Sacco and Vanzetti: Misplaced Justice?

Before McCarthyism, there was the Red Scare.

And just like McCarthyism, the Red Scare had all of America paranoid and on constant alert. And when paranoid, humans can be known to be over-vigilant and even irrational. One famous 1920s trial placed some of that hysteria into the American criminal justice system, and two men may have been convicted for their beliefs, instead of the crime for which they were charged.

Nicola Sacco and Bartolomeo Vanzetti were Italian-born anarchists living in Red Scare America, just after the Bolshevik Revolution in Russia in 1917 that overthrew the U.S.-allied czarist government and instilled a communist regime. Communism then became seen as a real threat to the American way of life, so anything that was not seen as pro-America was seen to be “radical” and feared.

Such was the case with two anarchists in Massachusetts – Sacco was a shoe-maker, Vanzetti a fishmonger. In April 1920, a shoe factory was robbed of about $15,000 in payroll cash, and a paymaster and guard were both shot and killed during the robbery. A few days later, while police were heading to a location where the alleged getaway car was found, Sacco and Vanzetti were arrested and charged with the robbery and murder, as they were two “Italian-looking” men as described by witnesses, and were carrying loaded weapons at the time of their arrest.

The pair was found to have a gun that matched one carried by the murdered guard that was not found at the scene, and they had shell casings and bullets on them that were similar to those found at the crime scene. The pair also denied being anarchists, or even owning guns. After anarchist literature was also found on them, the pair was arrested and indicted for the robbery and double homicide.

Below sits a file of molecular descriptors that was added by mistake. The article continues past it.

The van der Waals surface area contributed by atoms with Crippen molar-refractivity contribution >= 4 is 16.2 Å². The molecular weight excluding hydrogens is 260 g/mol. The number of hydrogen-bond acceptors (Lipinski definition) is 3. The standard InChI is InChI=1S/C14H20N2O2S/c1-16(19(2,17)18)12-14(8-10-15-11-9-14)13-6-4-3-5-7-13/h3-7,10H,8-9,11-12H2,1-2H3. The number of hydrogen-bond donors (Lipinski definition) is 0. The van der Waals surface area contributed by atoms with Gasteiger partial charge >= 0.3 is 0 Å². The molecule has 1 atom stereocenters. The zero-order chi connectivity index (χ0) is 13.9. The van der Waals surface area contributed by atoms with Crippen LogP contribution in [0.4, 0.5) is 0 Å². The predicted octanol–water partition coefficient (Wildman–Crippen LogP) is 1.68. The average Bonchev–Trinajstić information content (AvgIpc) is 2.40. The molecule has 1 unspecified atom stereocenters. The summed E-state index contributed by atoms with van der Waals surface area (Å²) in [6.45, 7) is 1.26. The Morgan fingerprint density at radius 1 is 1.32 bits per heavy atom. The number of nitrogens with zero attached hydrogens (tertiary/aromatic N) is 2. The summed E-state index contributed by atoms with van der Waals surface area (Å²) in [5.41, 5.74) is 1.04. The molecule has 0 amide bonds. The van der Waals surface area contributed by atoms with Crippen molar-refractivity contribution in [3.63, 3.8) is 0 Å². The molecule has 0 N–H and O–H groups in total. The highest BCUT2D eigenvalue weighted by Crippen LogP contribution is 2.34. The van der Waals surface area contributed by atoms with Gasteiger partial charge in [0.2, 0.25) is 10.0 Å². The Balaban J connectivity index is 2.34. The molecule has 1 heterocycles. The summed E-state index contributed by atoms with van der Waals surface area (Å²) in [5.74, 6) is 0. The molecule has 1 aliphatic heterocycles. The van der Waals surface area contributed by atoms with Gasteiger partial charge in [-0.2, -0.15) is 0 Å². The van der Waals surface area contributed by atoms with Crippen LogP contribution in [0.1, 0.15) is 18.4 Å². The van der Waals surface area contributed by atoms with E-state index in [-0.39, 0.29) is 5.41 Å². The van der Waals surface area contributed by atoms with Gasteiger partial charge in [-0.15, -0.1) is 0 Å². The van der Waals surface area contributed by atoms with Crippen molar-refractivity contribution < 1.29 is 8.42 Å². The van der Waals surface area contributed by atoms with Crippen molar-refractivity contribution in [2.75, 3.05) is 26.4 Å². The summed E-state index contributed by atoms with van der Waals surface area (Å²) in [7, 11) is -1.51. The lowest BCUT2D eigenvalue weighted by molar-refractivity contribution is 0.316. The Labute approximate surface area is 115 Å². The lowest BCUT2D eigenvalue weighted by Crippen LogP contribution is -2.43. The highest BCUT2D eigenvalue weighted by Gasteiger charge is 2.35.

In 1921, the trial itself did not gain much attention – but the result sparked controversy. Despite Sacco and Vanzetti having no prior criminal records, conflicting ballistic and forensic reports, and several key witnesses’ credibility being questioned during the trial, and police failing to recover the stolen money, the pair was convicted of murder and sentenced to death by the judge.

As details fo the trial came out in the weeks and months following, some communists and anarchists began speaking up in advocating for Sacco and Vanzetti’s innocence, and demanding their release. Noting that many witnesses were discredited, there was no money found, and there was no absolute connection between forensics and ballistics to the two men, the calls of innocence began to ring louder as the pair went through their series of appeals.

Over the next five years, opposition to the conviction began to take on a life of its own, and protests and violent demonstrations were held in several major international cities lambasting the American judicial system for its unfair and unjust treatment of what was believed to be two innocent men simply because of their anarchist, anti-government beliefs.

More and more people in the public became convinced that Sacco and Vanzetti were innocent, and demonstrations became more violent, including bombs being set off in New York and Philadelphia. However, despite the public outcry and several appeals, the two men were executed in the electric chair in August 1927.

In the decades the followed, Massachusetts thoroughly reviewed the case and looked at how forensic investigations were conducted and aimed to improve them so that biases could be better neutralized. In 1977, the 50th anniversary of Sacco’s and Vanzetti’s executions, Massachusetts Gov. Michael Dukakis proclaimed that the pair was treated unjustly in a form of apology on behalf of the state, and urged that no “stigma” be attached to the names of the two men going forward.